I found myself in a mild Twitterstorm the other day, if Christians politely disagreeing with one another can be called a Twitterstorm.
It started with a tweet of mine: “Christianity under threat from ISIS. We must understand the issues. A new book is invaluable.” I then linked to a review I had written on my website of the book “Defying ISIS” by Johnnie Moore.
It is an excellent book, and I had concluded my review with these words: “This is a short book and a quick read (though not an easy read, given the grim content matter). With Christianity under threat of eradication in the land of its birth, it is vital that all Christians understand the issues. ‘Defying ISIS’ is an excellent starting point.”
Anyway, I soon received a response to my tweet: “@AuthorMRoth Christianity is not under threat. Jesus said he will build his church & the gates of hell will never prevail against it. #ISIS”.
Well yes, Christianity as a whole will prevail. We know that. But Christianity in Iraq and Syria is being eradicated by the depravities of ISIS. That was the point of my initial comment. So I tweeted back: “Christianity has already been wiped out in North Africa. Now it is being wiped out in Iraq.”
To which my correspondent replied: “@AuthorMRoth Bible prophesied about persecution. Christians are being displaced not wiped out.”
So I tweeted: “Christianity might be growing in China and elsewhere, but it’s being wiped out in Iraq. That’s my point. It’s a tragedy.”
I then received the reply: “I understand”, and that was the end of the exchange.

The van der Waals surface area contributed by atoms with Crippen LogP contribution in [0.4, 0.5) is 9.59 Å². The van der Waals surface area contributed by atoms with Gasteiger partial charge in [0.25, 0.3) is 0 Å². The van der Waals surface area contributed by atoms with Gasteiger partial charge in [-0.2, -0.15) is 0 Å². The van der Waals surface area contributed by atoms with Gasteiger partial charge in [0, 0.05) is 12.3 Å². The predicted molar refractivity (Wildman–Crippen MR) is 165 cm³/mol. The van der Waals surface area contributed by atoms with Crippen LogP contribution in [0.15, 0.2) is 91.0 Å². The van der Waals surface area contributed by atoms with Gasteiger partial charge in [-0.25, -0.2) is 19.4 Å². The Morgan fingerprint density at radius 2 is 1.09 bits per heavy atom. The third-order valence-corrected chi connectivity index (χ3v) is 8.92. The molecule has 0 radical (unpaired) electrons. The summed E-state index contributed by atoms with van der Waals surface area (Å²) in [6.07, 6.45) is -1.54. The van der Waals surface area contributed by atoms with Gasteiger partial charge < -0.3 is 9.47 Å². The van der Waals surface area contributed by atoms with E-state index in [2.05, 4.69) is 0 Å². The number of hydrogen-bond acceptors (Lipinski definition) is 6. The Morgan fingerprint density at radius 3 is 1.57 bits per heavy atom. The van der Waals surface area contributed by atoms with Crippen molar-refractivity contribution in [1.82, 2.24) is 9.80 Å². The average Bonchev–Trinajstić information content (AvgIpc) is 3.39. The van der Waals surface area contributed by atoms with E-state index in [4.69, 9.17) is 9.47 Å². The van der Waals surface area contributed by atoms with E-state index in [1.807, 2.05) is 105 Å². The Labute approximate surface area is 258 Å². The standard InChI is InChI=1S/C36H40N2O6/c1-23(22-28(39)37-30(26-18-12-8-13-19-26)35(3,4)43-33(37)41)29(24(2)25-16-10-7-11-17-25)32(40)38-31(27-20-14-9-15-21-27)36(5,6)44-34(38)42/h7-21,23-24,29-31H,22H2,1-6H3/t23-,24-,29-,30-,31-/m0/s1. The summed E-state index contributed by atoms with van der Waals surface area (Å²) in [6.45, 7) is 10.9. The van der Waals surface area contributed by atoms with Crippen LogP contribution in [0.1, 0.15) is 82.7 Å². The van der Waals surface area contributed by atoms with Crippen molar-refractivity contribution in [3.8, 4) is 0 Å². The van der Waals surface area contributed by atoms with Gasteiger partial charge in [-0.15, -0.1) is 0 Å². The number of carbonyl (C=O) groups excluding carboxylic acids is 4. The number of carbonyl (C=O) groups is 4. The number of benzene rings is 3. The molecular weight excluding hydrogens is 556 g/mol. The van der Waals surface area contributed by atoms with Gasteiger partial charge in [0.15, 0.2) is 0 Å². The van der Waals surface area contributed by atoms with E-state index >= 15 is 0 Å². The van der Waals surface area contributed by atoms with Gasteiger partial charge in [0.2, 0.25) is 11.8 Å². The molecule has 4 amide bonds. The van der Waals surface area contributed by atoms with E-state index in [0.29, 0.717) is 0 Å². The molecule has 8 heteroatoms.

But it set me thinking about how we regard the genocide now being carried out by the barbarians of ISIS.
Is it something to be expected – prophesied in the Bible, even – part of the ebb and flow of Christianity? While our faith declines in one part of the globe it rises in another?
Right now Christianity is under attack in the Mideast from Muslim extremists. It is also under attack in the West, and in decline, from the forces of secularism.
Meanwhile it is booming in China and South Korea and parts of Africa, and there is some significant revival occurring in areas of South America.
Of course we express joy, and give thanks, for so many new Christians. But to describe what is happening in the Mideast as, “Christians are being displaced not wiped out,” is, to my mind almost an insult. What we are witnessing in Iraq and Syria is a tragedy of almost unmentionable proportions. Every Christian should be grieving.